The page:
What Do the New Generation of Vampires Have to Say?

Oct 7, 2009

One of the ways we learn about custom is through the fairy tales our caregivers tell us. Stories that are carried through the ages have messages in them that are important for our development. Through the lens of depth psychology, we often learn about what is important to a culture by studying the stories that are popular within it. Stories that recycle throughout generations and change relevant to each generation’s uniqueness are particularly of interest.

In Bram Stoker’s original story, Dracula, (released in 1897), the vampires sucked blood to their victim’s ultimate demise, and any victim- human or animal would suffice. However in the latest twist on the theme, Twilight, the vampire legacy is being changed slightly, with some vampires choosing only the blood of animals.

What might the change in story line inform us about this very ancient fear, in depth psychological terms? Depth psychology starts by researching the symbol, and in this case, what does the symbol of a blood-sucking vampire reveal?

Blood represents life, and it can also represent creativity, especially in the sense that creativity is the energy needed to create life. In her book, On the Way to the Wedding, Linda Leonard explains the Dracula myth as revealing the nature of possession (both our human desire to possess and/or to be possessed). In our real lives we can see the myth show up in the form of obsessive jealousy, addiction, and of perpetually offering up one’s creativity (lifeblood) for the benefit of another. We might call the relationship between a vampire and its victim an (extremely unhealthy) co-dependent relationship.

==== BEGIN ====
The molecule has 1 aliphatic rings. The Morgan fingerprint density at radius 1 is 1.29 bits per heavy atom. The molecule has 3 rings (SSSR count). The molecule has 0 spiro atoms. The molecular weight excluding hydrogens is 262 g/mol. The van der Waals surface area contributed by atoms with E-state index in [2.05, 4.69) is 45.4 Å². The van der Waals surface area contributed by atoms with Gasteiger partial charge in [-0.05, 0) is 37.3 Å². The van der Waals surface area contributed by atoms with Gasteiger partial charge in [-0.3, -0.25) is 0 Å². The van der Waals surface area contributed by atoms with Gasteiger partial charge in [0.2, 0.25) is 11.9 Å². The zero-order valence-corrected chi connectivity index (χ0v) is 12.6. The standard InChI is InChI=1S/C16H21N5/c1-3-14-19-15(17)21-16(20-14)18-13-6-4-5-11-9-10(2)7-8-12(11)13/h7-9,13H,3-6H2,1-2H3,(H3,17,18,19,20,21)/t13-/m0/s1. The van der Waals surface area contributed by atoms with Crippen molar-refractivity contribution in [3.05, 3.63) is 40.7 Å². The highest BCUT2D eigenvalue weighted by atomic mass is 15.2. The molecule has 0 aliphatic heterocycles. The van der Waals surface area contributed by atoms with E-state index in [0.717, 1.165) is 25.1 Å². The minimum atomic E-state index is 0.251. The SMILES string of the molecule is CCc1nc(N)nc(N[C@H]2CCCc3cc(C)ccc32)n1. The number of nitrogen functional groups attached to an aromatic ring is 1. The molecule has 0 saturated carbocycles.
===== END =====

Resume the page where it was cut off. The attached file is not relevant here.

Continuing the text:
If we’ve had many relationships (romantic or otherwise), we likely have at one point experienced the vampire myth come to life in a personal situation. It may be more subtle, but all of us share the tendency to draw the creativity from another.

In my view, the craze over Twilight, and even more importantly the story’s ability to find fans from many age groups and life situations, suggests a significant cultural change in the way we view relationships. To me, the Twilight vampires seem to be representative of an acknowledgment of our human tendencies to merge into one another (and suck the lifeblood of each other), but of a conscious attempt to restrict that tendency.

Do you think something is changing? Is the Twilight story reflective of a change in our cultural view of relationships? What do you attribute to its popularity?

Note:  I originally published this post on www.depthpsychologytoday.com on January 12, 2009

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